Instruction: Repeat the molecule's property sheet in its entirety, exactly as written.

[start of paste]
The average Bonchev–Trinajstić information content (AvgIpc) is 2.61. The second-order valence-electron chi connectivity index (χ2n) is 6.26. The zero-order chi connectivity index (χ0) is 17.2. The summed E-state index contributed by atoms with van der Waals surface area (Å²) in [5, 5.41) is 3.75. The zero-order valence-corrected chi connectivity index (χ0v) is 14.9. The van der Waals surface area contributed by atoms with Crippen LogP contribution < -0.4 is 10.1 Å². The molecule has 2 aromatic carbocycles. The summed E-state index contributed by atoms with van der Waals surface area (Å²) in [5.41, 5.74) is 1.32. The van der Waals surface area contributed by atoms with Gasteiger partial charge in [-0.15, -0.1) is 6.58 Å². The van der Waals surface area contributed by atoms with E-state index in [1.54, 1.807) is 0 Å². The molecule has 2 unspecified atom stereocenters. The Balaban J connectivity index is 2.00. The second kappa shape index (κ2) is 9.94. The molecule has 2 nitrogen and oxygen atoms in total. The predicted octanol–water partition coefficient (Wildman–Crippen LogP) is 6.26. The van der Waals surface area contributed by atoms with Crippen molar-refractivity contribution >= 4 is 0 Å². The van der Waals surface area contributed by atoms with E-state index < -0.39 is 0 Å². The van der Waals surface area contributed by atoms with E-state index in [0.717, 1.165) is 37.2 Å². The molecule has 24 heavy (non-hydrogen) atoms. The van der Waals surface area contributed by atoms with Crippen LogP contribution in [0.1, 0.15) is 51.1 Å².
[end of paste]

The average Bonchev–Trinajstić information content (AvgIpc) is 2.61. The second-order valence-electron chi connectivity index (χ2n) is 6.26. The zero-order chi connectivity index (χ0) is 17.2. The summed E-state index contributed by atoms with van der Waals surface area (Å²) in [5, 5.41) is 3.75. The zero-order valence-corrected chi connectivity index (χ0v) is 14.9. The van der Waals surface area contributed by atoms with Crippen LogP contribution < -0.4 is 10.1 Å². The molecule has 2 aromatic carbocycles. The summed E-state index contributed by atoms with van der Waals surface area (Å²) in [5.41, 5.74) is 1.32. The van der Waals surface area contributed by atoms with Gasteiger partial charge in [-0.15, -0.1) is 6.58 Å². The van der Waals surface area contributed by atoms with E-state index in [1.54, 1.807) is 0 Å². The molecule has 2 unspecified atom stereocenters. The Balaban J connectivity index is 2.00. The second kappa shape index (κ2) is 9.94. The molecule has 2 nitrogen and oxygen atoms in total. The predicted octanol–water partition coefficient (Wildman–Crippen LogP) is 6.26. The van der Waals surface area contributed by atoms with Crippen molar-refractivity contribution >= 4 is 0 Å². The van der Waals surface area contributed by atoms with E-state index < -0.39 is 0 Å². The van der Waals surface area contributed by atoms with E-state index in [0.717, 1.165) is 37.2 Å². The molecule has 24 heavy (non-hydrogen) atoms. The van der Waals surface area contributed by atoms with Crippen LogP contribution in [0.1, 0.15) is 51.1 Å².